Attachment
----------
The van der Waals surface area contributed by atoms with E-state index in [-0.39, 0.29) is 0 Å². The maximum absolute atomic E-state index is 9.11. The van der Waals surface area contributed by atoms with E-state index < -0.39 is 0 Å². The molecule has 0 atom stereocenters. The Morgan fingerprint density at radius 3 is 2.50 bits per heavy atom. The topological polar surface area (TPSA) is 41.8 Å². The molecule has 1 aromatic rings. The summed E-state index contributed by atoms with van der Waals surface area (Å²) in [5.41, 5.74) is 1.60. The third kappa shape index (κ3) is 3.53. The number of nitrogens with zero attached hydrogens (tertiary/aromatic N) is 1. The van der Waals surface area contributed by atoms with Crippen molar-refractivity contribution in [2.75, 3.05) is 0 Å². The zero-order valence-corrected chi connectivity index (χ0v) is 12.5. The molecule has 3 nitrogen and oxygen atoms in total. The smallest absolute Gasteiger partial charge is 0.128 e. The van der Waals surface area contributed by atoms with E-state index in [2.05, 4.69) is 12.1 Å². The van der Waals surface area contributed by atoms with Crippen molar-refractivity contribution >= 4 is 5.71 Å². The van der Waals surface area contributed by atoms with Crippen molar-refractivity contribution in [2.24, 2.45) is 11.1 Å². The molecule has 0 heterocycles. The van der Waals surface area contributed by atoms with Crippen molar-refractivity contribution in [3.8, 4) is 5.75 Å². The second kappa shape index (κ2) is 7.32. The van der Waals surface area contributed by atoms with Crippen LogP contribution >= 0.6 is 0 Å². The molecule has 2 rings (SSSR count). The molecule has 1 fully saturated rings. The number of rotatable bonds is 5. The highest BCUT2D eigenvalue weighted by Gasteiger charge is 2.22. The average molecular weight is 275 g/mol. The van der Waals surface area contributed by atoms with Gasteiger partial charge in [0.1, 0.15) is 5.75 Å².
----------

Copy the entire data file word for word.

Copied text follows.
The van der Waals surface area contributed by atoms with E-state index in [-0.39, 0.29) is 0 Å². The maximum absolute atomic E-state index is 9.11. The van der Waals surface area contributed by atoms with E-state index < -0.39 is 0 Å². The molecule has 0 atom stereocenters. The Morgan fingerprint density at radius 3 is 2.50 bits per heavy atom. The topological polar surface area (TPSA) is 41.8 Å². The molecule has 1 aromatic rings. The summed E-state index contributed by atoms with van der Waals surface area (Å²) in [5.41, 5.74) is 1.60. The third kappa shape index (κ3) is 3.53. The number of nitrogens with zero attached hydrogens (tertiary/aromatic N) is 1. The van der Waals surface area contributed by atoms with Crippen molar-refractivity contribution in [2.75, 3.05) is 0 Å². The zero-order valence-corrected chi connectivity index (χ0v) is 12.5. The molecule has 3 nitrogen and oxygen atoms in total. The smallest absolute Gasteiger partial charge is 0.128 e. The van der Waals surface area contributed by atoms with E-state index in [2.05, 4.69) is 12.1 Å². The van der Waals surface area contributed by atoms with Crippen molar-refractivity contribution >= 4 is 5.71 Å². The van der Waals surface area contributed by atoms with Crippen molar-refractivity contribution in [2.24, 2.45) is 11.1 Å². The molecule has 0 heterocycles. The van der Waals surface area contributed by atoms with Crippen molar-refractivity contribution in [3.8, 4) is 5.75 Å². The second kappa shape index (κ2) is 7.32. The van der Waals surface area contributed by atoms with Crippen LogP contribution >= 0.6 is 0 Å². The molecule has 2 rings (SSSR count). The molecule has 1 fully saturated rings. The number of rotatable bonds is 5. The highest BCUT2D eigenvalue weighted by Gasteiger charge is 2.22. The average molecular weight is 275 g/mol. The van der Waals surface area contributed by atoms with Gasteiger partial charge in [0.1, 0.15) is 5.75 Å².